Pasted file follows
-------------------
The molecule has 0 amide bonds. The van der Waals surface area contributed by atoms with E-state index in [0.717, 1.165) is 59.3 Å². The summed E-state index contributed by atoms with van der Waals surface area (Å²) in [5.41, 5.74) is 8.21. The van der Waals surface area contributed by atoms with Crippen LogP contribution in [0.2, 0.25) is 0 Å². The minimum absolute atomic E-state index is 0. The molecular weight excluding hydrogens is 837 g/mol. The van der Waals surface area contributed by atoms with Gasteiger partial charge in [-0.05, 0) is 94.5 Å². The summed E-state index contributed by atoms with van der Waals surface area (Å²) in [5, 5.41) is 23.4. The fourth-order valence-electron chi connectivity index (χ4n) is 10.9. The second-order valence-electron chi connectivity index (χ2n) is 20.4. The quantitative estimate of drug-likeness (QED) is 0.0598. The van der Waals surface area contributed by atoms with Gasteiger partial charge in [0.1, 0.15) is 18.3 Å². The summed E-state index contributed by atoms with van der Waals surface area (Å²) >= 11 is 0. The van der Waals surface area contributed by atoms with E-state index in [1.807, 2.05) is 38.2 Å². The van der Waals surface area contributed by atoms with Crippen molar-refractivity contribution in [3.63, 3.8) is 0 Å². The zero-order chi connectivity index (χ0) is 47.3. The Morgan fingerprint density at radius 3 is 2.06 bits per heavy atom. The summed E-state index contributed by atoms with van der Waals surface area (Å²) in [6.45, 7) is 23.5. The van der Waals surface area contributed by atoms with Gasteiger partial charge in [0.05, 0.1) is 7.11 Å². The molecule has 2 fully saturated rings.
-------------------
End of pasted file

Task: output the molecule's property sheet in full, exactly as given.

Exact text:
The molecule has 0 amide bonds. The van der Waals surface area contributed by atoms with E-state index in [0.717, 1.165) is 59.3 Å². The summed E-state index contributed by atoms with van der Waals surface area (Å²) in [5.41, 5.74) is 8.21. The van der Waals surface area contributed by atoms with Crippen LogP contribution in [0.2, 0.25) is 0 Å². The minimum absolute atomic E-state index is 0. The molecular weight excluding hydrogens is 837 g/mol. The van der Waals surface area contributed by atoms with Gasteiger partial charge in [-0.05, 0) is 94.5 Å². The summed E-state index contributed by atoms with van der Waals surface area (Å²) in [5, 5.41) is 23.4. The fourth-order valence-electron chi connectivity index (χ4n) is 10.9. The second-order valence-electron chi connectivity index (χ2n) is 20.4. The quantitative estimate of drug-likeness (QED) is 0.0598. The van der Waals surface area contributed by atoms with Gasteiger partial charge in [0.1, 0.15) is 18.3 Å². The summed E-state index contributed by atoms with van der Waals surface area (Å²) >= 11 is 0. The van der Waals surface area contributed by atoms with E-state index in [1.807, 2.05) is 38.2 Å². The van der Waals surface area contributed by atoms with Crippen molar-refractivity contribution in [3.63, 3.8) is 0 Å². The zero-order chi connectivity index (χ0) is 47.3. The Morgan fingerprint density at radius 3 is 2.06 bits per heavy atom. The summed E-state index contributed by atoms with van der Waals surface area (Å²) in [6.45, 7) is 23.5. The van der Waals surface area contributed by atoms with Gasteiger partial charge in [0.05, 0.1) is 7.11 Å². The molecule has 2 fully saturated rings.